Policy & Advocacy

Backgrounder on Zimbabwe, June 2009

Year Published
  • 2013
  • English

In Zimbabwe … the situation remains critical and considerable humanitarian assistance is needed. -- Pope Benedict XVI, January 8, 2009

Over the last nine years the government of Zimbabwe, led by President Robert Mugabe, has carried out a reign of repression over this once free and prosperous country of 11 million people. Inflation once the highest in the world was only ended when the country abandoned the Zimbabwe currency for the U.S. Dollar. The economy has shrunk by 60%; unemployment is about 85%, and 90% of the population lives in poverty (ICG). Up to a third of the country’s 12 million people have fled the country for political and economic reasons and have taken refuge in neighboring countries (many in South Africa), Europe and the U.S. Zimbabwe is also suffering from the effects of the worst harvest in memory. The World Food Program estimates that 7 million people will rely on food aid in 2009, up from 5.1 million last year.

Health conditions in Zimbabwe have deteriorated. The HIV infection rate is 25%; life expectancy has plummeted from 60 years in 1990 to 37 years today. Hospitals have been shut down and medical supplies are increasingly scarce. Qualified medical personnel are leaving the country or working privately at high costs affordable only by the wealthy in Harare, the capital. The crumbling infrastructure has contributed to a cholera outbreak that has infected about 90,000 people killing at least 4,000 (World Health Organization). The city’s water has been cut off because of a lack of purification chemicals and in some areas sewage runs in the streets.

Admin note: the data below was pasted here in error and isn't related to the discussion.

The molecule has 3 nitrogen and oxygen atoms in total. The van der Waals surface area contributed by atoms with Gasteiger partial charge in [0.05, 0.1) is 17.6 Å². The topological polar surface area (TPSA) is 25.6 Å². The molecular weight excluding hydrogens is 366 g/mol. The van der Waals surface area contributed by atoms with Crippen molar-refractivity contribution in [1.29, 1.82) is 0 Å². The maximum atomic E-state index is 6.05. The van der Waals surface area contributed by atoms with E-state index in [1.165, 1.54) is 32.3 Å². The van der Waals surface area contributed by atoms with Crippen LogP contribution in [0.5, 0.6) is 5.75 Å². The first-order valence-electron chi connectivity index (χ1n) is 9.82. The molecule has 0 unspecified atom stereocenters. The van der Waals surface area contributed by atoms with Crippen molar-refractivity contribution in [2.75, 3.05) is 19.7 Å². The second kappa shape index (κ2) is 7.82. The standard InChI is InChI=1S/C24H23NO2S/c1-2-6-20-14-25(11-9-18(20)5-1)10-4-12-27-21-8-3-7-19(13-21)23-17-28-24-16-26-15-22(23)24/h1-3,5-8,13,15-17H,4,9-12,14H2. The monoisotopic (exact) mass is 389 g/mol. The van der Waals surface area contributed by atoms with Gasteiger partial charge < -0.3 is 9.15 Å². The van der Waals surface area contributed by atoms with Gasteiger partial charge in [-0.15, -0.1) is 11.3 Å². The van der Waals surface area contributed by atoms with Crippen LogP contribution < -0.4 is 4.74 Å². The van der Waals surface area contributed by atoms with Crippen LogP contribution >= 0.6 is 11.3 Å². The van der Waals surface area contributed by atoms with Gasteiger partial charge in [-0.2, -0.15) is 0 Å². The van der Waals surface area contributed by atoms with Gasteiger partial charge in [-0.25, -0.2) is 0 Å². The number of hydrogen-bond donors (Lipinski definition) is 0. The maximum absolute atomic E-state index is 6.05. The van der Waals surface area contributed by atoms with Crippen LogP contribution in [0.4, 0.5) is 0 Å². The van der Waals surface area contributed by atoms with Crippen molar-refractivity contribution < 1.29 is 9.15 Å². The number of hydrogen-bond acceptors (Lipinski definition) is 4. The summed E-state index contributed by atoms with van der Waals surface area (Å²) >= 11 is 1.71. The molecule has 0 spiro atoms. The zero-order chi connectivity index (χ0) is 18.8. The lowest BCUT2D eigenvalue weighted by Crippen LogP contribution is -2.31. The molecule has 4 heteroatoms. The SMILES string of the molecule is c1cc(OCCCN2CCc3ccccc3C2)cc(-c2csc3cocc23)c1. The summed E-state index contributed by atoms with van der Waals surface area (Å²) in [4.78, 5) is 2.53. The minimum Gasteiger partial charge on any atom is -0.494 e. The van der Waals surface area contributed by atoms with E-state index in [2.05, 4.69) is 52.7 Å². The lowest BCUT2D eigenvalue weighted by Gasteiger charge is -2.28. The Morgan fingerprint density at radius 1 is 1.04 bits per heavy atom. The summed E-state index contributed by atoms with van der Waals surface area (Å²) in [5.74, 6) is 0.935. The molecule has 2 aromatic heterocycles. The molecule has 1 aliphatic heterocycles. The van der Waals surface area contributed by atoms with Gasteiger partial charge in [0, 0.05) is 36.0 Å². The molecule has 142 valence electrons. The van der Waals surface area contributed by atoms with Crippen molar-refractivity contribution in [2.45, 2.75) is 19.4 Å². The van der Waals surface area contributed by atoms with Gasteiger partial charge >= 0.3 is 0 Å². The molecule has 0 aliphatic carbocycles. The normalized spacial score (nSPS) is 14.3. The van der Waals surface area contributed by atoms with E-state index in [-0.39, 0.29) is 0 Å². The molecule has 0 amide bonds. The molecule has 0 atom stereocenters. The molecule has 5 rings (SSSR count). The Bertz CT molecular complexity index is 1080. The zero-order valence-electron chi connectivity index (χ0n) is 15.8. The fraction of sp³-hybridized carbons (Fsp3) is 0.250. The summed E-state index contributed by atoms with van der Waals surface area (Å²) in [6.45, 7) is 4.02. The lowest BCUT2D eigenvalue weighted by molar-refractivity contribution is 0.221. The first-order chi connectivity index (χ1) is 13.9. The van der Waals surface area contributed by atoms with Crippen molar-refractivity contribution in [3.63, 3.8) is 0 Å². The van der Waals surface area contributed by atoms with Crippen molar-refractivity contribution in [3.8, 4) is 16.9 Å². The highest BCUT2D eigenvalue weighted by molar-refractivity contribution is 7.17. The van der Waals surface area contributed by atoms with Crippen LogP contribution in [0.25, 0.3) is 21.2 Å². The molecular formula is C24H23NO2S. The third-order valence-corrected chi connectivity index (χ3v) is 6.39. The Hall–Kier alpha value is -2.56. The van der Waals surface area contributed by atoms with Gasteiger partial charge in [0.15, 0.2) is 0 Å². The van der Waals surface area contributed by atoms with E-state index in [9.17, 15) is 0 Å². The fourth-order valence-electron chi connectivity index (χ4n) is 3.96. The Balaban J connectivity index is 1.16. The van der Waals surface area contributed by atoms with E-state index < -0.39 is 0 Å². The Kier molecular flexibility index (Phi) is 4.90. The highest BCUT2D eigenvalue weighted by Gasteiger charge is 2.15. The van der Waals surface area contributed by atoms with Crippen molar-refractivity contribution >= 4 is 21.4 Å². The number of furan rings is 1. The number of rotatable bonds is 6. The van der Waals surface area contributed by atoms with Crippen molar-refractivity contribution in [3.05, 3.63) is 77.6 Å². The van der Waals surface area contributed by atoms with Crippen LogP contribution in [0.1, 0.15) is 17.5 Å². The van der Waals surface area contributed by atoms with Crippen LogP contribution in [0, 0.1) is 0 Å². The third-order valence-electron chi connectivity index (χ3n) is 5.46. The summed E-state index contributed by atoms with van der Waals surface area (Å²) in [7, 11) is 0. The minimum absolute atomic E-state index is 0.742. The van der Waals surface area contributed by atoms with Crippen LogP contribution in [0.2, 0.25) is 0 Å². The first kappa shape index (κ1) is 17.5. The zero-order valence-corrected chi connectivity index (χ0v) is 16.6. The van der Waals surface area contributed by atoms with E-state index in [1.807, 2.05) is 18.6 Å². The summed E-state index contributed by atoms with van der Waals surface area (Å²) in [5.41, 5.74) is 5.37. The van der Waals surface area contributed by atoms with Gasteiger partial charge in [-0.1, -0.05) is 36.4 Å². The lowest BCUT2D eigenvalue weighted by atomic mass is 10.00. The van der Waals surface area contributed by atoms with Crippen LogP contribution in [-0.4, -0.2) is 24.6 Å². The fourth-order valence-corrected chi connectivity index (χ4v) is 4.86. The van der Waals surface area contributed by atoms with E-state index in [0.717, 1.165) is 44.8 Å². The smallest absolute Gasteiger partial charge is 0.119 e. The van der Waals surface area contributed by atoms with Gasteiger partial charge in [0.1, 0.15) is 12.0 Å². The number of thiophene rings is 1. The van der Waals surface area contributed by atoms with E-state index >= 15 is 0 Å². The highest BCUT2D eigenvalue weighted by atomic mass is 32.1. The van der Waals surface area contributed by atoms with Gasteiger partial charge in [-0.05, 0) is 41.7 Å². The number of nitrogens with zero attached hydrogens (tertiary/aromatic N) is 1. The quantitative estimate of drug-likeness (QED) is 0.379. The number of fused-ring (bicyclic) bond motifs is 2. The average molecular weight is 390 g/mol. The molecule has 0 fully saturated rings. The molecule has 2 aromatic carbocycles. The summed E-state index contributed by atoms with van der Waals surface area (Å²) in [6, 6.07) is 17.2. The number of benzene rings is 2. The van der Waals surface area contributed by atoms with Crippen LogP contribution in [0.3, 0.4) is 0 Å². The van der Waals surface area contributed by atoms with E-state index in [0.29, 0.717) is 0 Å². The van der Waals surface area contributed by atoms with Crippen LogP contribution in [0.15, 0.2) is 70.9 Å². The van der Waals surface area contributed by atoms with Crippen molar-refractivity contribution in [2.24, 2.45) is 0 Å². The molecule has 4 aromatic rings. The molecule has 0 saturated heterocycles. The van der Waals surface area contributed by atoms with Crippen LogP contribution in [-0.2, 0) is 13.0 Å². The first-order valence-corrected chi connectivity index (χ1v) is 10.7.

The situation deteriorated further in the wake of the March 29, 2008 elections. In the first round opposition party leader Morgan Tsvangirai (Movement for Democratic Change - MDC) won 47.9% of the vote to Mugabe’s 43.2% (Zimbabwe African National Union – Patriotic Front ZANU-PF). The opposition originally claimed to have won over 50% of the vote, making their candidate the outright winner. They called for President Mugabe to step down, assuring him that he would not be prosecuted and could retire in peace.